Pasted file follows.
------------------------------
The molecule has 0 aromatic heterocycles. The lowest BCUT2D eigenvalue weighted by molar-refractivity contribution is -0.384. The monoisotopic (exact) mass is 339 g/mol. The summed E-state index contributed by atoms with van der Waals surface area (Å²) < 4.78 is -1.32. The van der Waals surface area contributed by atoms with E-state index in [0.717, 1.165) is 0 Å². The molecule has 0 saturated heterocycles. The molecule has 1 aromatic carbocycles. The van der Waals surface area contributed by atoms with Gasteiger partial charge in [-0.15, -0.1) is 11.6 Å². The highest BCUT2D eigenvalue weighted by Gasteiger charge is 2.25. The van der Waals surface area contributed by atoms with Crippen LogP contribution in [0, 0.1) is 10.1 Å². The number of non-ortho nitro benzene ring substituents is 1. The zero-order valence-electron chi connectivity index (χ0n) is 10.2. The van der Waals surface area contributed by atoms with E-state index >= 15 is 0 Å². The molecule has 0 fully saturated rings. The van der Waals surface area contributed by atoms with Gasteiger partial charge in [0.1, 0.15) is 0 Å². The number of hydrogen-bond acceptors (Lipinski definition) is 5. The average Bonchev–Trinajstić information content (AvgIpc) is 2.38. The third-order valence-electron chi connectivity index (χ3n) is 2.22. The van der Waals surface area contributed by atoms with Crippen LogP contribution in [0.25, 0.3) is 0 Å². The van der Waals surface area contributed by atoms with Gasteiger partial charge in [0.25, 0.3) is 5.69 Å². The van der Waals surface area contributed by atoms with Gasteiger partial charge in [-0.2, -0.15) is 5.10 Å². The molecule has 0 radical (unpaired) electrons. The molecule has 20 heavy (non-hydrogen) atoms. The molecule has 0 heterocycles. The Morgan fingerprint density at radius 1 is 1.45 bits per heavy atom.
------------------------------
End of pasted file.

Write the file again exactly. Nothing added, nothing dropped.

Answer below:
The molecule has 0 aromatic heterocycles. The lowest BCUT2D eigenvalue weighted by molar-refractivity contribution is -0.384. The monoisotopic (exact) mass is 339 g/mol. The summed E-state index contributed by atoms with van der Waals surface area (Å²) < 4.78 is -1.32. The van der Waals surface area contributed by atoms with E-state index in [0.717, 1.165) is 0 Å². The molecule has 0 saturated heterocycles. The molecule has 1 aromatic carbocycles. The van der Waals surface area contributed by atoms with Gasteiger partial charge in [-0.15, -0.1) is 11.6 Å². The highest BCUT2D eigenvalue weighted by Gasteiger charge is 2.25. The van der Waals surface area contributed by atoms with Crippen LogP contribution in [0, 0.1) is 10.1 Å². The number of non-ortho nitro benzene ring substituents is 1. The zero-order valence-electron chi connectivity index (χ0n) is 10.2. The van der Waals surface area contributed by atoms with E-state index >= 15 is 0 Å². The molecule has 0 fully saturated rings. The van der Waals surface area contributed by atoms with Gasteiger partial charge in [0.1, 0.15) is 0 Å². The number of hydrogen-bond acceptors (Lipinski definition) is 5. The average Bonchev–Trinajstić information content (AvgIpc) is 2.38. The third-order valence-electron chi connectivity index (χ3n) is 2.22. The van der Waals surface area contributed by atoms with Crippen LogP contribution in [0.25, 0.3) is 0 Å². The van der Waals surface area contributed by atoms with Gasteiger partial charge in [0.25, 0.3) is 5.69 Å². The van der Waals surface area contributed by atoms with Gasteiger partial charge in [-0.2, -0.15) is 5.10 Å². The molecule has 0 radical (unpaired) electrons. The molecule has 20 heavy (non-hydrogen) atoms. The molecule has 0 heterocycles. The Morgan fingerprint density at radius 1 is 1.45 bits per heavy atom.